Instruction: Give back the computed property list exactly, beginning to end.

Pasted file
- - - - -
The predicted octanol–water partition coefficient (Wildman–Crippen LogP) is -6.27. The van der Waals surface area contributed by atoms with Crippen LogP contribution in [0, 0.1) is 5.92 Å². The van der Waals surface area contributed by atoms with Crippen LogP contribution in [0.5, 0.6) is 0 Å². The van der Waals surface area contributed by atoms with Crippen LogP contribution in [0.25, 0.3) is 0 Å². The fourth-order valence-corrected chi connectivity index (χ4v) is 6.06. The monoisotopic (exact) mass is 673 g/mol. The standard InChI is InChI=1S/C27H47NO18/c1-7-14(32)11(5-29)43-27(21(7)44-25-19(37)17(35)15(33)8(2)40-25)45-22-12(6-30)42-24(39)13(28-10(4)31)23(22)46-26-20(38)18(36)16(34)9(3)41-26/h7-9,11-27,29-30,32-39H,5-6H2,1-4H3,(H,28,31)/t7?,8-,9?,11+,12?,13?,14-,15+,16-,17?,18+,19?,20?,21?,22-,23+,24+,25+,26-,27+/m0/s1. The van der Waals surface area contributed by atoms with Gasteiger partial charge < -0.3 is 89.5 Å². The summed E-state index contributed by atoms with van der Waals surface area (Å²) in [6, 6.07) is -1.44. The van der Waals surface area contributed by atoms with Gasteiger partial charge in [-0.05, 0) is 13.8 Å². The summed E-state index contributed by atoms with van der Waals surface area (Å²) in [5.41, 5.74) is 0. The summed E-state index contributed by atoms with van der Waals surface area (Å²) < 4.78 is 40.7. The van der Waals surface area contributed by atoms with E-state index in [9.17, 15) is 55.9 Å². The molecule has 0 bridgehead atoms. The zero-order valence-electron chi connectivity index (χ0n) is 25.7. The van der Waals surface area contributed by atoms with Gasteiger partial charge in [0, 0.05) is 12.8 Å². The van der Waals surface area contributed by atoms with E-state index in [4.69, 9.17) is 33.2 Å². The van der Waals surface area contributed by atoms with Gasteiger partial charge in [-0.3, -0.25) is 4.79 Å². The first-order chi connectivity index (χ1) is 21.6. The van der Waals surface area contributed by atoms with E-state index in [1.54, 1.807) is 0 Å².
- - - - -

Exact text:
The predicted octanol–water partition coefficient (Wildman–Crippen LogP) is -6.27. The van der Waals surface area contributed by atoms with Crippen LogP contribution in [0, 0.1) is 5.92 Å². The van der Waals surface area contributed by atoms with Crippen LogP contribution in [0.5, 0.6) is 0 Å². The van der Waals surface area contributed by atoms with Crippen LogP contribution in [0.25, 0.3) is 0 Å². The fourth-order valence-corrected chi connectivity index (χ4v) is 6.06. The monoisotopic (exact) mass is 673 g/mol. The standard InChI is InChI=1S/C27H47NO18/c1-7-14(32)11(5-29)43-27(21(7)44-25-19(37)17(35)15(33)8(2)40-25)45-22-12(6-30)42-24(39)13(28-10(4)31)23(22)46-26-20(38)18(36)16(34)9(3)41-26/h7-9,11-27,29-30,32-39H,5-6H2,1-4H3,(H,28,31)/t7?,8-,9?,11+,12?,13?,14-,15+,16-,17?,18+,19?,20?,21?,22-,23+,24+,25+,26-,27+/m0/s1. The van der Waals surface area contributed by atoms with Gasteiger partial charge < -0.3 is 89.5 Å². The summed E-state index contributed by atoms with van der Waals surface area (Å²) in [6, 6.07) is -1.44. The van der Waals surface area contributed by atoms with Gasteiger partial charge in [-0.05, 0) is 13.8 Å². The summed E-state index contributed by atoms with van der Waals surface area (Å²) in [5.41, 5.74) is 0. The summed E-state index contributed by atoms with van der Waals surface area (Å²) < 4.78 is 40.7. The van der Waals surface area contributed by atoms with E-state index in [9.17, 15) is 55.9 Å². The molecule has 0 bridgehead atoms. The zero-order valence-electron chi connectivity index (χ0n) is 25.7. The van der Waals surface area contributed by atoms with Gasteiger partial charge in [0, 0.05) is 12.8 Å². The van der Waals surface area contributed by atoms with E-state index in [4.69, 9.17) is 33.2 Å². The van der Waals surface area contributed by atoms with Gasteiger partial charge in [-0.3, -0.25) is 4.79 Å². The first-order chi connectivity index (χ1) is 21.6. The van der Waals surface area contributed by atoms with E-state index in [1.54, 1.807) is 0 Å².